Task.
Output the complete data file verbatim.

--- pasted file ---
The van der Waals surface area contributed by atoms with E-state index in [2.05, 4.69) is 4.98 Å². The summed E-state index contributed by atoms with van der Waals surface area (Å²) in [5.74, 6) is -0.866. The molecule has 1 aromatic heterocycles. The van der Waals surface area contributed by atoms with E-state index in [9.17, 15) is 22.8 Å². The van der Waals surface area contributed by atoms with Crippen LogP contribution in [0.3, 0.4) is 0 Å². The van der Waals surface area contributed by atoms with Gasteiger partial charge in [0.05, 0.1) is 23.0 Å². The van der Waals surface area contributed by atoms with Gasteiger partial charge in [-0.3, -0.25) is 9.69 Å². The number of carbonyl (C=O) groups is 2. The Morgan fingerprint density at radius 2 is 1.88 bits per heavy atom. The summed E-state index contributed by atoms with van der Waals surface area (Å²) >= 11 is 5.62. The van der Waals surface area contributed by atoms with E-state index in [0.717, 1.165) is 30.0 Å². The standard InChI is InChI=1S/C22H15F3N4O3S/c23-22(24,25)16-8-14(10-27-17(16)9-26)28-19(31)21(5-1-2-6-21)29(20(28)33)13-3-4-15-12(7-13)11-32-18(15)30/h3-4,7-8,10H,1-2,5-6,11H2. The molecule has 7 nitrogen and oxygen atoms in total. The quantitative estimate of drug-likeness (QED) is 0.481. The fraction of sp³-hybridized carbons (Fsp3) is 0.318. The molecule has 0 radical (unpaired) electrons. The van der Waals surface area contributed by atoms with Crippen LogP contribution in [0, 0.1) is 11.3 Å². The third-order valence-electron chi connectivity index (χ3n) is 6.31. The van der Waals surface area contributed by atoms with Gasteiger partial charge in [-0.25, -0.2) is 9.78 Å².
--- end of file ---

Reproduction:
The van der Waals surface area contributed by atoms with E-state index in [2.05, 4.69) is 4.98 Å². The summed E-state index contributed by atoms with van der Waals surface area (Å²) in [5.74, 6) is -0.866. The molecule has 1 aromatic heterocycles. The van der Waals surface area contributed by atoms with E-state index in [9.17, 15) is 22.8 Å². The van der Waals surface area contributed by atoms with Crippen LogP contribution in [0.3, 0.4) is 0 Å². The van der Waals surface area contributed by atoms with Gasteiger partial charge in [0.05, 0.1) is 23.0 Å². The van der Waals surface area contributed by atoms with Gasteiger partial charge in [-0.3, -0.25) is 9.69 Å². The number of carbonyl (C=O) groups is 2. The Morgan fingerprint density at radius 2 is 1.88 bits per heavy atom. The summed E-state index contributed by atoms with van der Waals surface area (Å²) >= 11 is 5.62. The van der Waals surface area contributed by atoms with E-state index in [0.717, 1.165) is 30.0 Å². The standard InChI is InChI=1S/C22H15F3N4O3S/c23-22(24,25)16-8-14(10-27-17(16)9-26)28-19(31)21(5-1-2-6-21)29(20(28)33)13-3-4-15-12(7-13)11-32-18(15)30/h3-4,7-8,10H,1-2,5-6,11H2. The molecule has 7 nitrogen and oxygen atoms in total. The quantitative estimate of drug-likeness (QED) is 0.481. The fraction of sp³-hybridized carbons (Fsp3) is 0.318. The molecule has 0 radical (unpaired) electrons. The van der Waals surface area contributed by atoms with Crippen LogP contribution in [0, 0.1) is 11.3 Å². The third-order valence-electron chi connectivity index (χ3n) is 6.31. The van der Waals surface area contributed by atoms with Gasteiger partial charge in [-0.25, -0.2) is 9.78 Å².